ListSpace.c:64: warning: `setData' was previously implicitly declared to return `int'

--Rob 22:47, 22 Jun 2006 (NZST)

So it builds ok now. I suggest we set up a simple set data structure and test that traverse() is working as it should. --Rob 18:45, 22 Jun 2006 (NZST)

There's an implementation of a linked list here which is done with structs instead --Nad 17:54, 22 Jun 2006 (NZST)

Re Error: ListSpace.c:31: warning: assignment makes pointer from integer without a cast

from statement subject = addr || (addr = insert());
this is the problem I thought would come up - we need to assign the content of address addr to subject, not the address itself.
This also applies to the addr = insert() part which is supposed to be storing the return int in the address of addr, not set the value. --Nad 17:32, 22 Jun 2006 (NZST)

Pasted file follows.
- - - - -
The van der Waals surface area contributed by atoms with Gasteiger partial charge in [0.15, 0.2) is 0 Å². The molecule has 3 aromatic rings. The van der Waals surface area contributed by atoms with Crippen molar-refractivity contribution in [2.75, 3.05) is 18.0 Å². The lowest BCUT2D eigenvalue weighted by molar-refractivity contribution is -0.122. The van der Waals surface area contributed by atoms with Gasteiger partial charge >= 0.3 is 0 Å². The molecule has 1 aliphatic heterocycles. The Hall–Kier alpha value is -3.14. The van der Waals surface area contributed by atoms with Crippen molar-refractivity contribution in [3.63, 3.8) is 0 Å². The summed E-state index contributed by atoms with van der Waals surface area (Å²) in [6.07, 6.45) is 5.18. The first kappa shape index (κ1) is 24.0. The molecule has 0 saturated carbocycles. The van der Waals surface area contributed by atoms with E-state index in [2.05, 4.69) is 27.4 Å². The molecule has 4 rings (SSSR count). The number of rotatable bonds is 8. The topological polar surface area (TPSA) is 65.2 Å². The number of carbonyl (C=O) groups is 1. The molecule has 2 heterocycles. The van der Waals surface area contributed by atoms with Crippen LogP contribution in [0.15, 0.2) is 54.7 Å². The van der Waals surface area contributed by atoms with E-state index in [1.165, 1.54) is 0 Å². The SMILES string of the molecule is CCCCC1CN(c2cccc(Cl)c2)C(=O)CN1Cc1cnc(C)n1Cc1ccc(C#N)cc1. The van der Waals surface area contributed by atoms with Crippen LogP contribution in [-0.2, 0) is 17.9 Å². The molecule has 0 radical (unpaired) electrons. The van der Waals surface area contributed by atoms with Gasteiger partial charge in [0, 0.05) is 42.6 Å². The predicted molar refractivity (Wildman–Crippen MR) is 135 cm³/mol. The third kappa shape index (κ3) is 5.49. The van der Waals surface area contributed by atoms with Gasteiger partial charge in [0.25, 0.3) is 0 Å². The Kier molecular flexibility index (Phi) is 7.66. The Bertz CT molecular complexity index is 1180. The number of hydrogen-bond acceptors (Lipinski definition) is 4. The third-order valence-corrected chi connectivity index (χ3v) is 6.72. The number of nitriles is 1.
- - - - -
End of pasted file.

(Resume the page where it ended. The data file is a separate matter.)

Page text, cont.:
Maybe use subject = *addr || *(addr = insert()); --Rob 17:44, 22 Jun 2006 (NZST)
No, * means to return a pointer to the thing, we need the thing being pointed to --Nad 17:51, 22 Jun 2006 (NZST)
Actually you're right - the * is also the dereference operator - so what you did should work... --Nad 17:56, 22 Jun 2006 (NZST)

Fixed syntax of #define. The = was screwing it up. No = required as this is a macro string substitution. --Rob 15:02, 22 Jun 2006 (NZST)

Right I see - it was because it only came across the faulty "=" when the const was accessed on line 11! (the clue was that the error said the "=" token, not operator) --Nad 15:53, 22 Jun 2006 (NZST)
Indeed, but of course it makes perfect sense now. Maybe there's some option that will display the source after macro processing but before compilation. So now i'm on to making pointers to pointers. Must not use int to hold pointers as they may be more bits than int. --Rob 16:29, 22 Jun 2006 (NZST)

Still to do:

  • include nodal reduction in a reduce() function as modeled in --Rob 18:33, 18 Jun 2006 (NZST)
  • this should really be a part of peer.c since it will also include nodal reduction etc